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Roberto Murolo (1912-2003); Neapolitan Song (3)
large double–door entrance to via Cimarosa 25 in
the Vomero section of Naples was half–closed this
morning, as is customary when someone in the household
passes away. And—as is customary—a small white card
was affixed to the door. It was written by hand and
read, succinctly, "For the death of Roberto Murolo".
He was 92. It was, perhaps, the only non–violent thing
that could have happened in Naples yesterday to push
today's visit to the city by the ex–royal family of
Italy, the Savoys, out of the headlines. And it did.
There are three main reasons why one–thousand miles of Italians—from the Alps to Sicily—know something about the culture and language of Naples. The first reason is the great playwright Eduardo de Filippo, on many a literary critic's "short list" of Those Who Should Have Got a Nobel Prize But Didn't." The second reason—on a more popular (and more vital) level—is Italy's greatest film comic, Antonio de Curtis, known simply as "Totò". The third reason is Roberto Murolo, the gentle and erudite chronicler of Neapolitan music and the best–known singer in the twentieth century of the "Neapolitan Song."
If Murolo had simply been
content to remain a guitarist and singer, he certainly
would have done very well, but he was born to more
than that. His father was the highly–regarded dialect
poet Ernesto Murolo, part of the long tradition of dialect literature that
included his own contemporary, Salvatore di Giacomo, and
reached back through the 18th–century libretti of the
Neapolitan Comic Opera to the
by Giambattista Basile, and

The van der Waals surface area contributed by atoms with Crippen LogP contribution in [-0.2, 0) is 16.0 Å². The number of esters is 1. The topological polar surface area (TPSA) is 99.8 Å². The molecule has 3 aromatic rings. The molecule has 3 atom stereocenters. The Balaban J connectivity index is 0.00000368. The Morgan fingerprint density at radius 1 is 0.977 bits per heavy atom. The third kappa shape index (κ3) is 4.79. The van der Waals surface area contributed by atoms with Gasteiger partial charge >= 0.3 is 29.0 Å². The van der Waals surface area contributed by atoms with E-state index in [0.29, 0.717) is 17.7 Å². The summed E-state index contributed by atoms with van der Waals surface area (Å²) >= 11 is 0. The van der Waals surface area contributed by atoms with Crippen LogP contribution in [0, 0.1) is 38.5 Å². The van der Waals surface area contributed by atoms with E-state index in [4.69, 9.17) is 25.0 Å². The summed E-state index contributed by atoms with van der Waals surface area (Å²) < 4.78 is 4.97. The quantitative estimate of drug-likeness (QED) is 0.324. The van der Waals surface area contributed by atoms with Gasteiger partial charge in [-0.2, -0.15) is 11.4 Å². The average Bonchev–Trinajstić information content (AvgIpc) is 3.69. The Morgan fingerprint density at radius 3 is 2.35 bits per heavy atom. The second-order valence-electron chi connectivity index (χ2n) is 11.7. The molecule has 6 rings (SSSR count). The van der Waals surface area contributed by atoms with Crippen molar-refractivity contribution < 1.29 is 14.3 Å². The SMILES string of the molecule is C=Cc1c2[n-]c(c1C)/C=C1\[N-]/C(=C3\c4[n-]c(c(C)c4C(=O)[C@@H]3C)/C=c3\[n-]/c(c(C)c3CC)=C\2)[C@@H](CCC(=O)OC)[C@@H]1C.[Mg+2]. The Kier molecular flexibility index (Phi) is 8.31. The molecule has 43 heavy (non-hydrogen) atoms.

beyond. Thus, Roberto Murolo was very aware of being
part of that tradition, and his great contribution to
the music of Naples is a scholarly one. He dedicated
years of his life to researching, collecting and
documenting Neapolitan music and in 1963 published
what amounted to a musical encyclopedia of the music
of Naples, a 12 LP set containing songs from 1200 to
1962, all carefully documented and explained and all
immaculately sung by Murolo, himself. He sang in the
precise pronunciation of a literary language, quite
different from the uneducated "street sound" that one
often associates with the term "dialect".
Murolo is not the reason that Neapolitan songs such as 'o sole mio and Funiculì–Funiculà are known abroad. That goes back to yet an earlier generation, the years at the turn of the century when so many Neapolitans emigrated and took their music with them. Interestingly, however, Murolo was part of the post–WW2 generation of Neapolitan singers who resisted the onslaught of American popular music and helped keep the traditional music of his native culture from becoming passé.
Although he became less
active with advanced age, Murolo never really retired.
He took part in the 1993 version of the annual
Festival of Italian Popular Music in San Remo with a
song entitled "L'Italia è bella," a song
against racism and xenophobia. And while "cross
cultural" music is run of the mill today, Murolo was
doing that as long ago as 1974, when he sought out and
sang with the great Portughese performer of Fado,
Amalia Rodriguez. Murolo was an inspiration to the
"friendly rivals" of his own generation such as Sergio Bruni and to the
younger generation of singers such as Massimo Ranieri, Pino Daniele and Mario Maglione. both of whom
published tributes to Murolo in the paper this
morning. As with the passing of Eduardo de Filippo in
1984 and Totò in 1967, there is a very real sense of
loss in Naples today.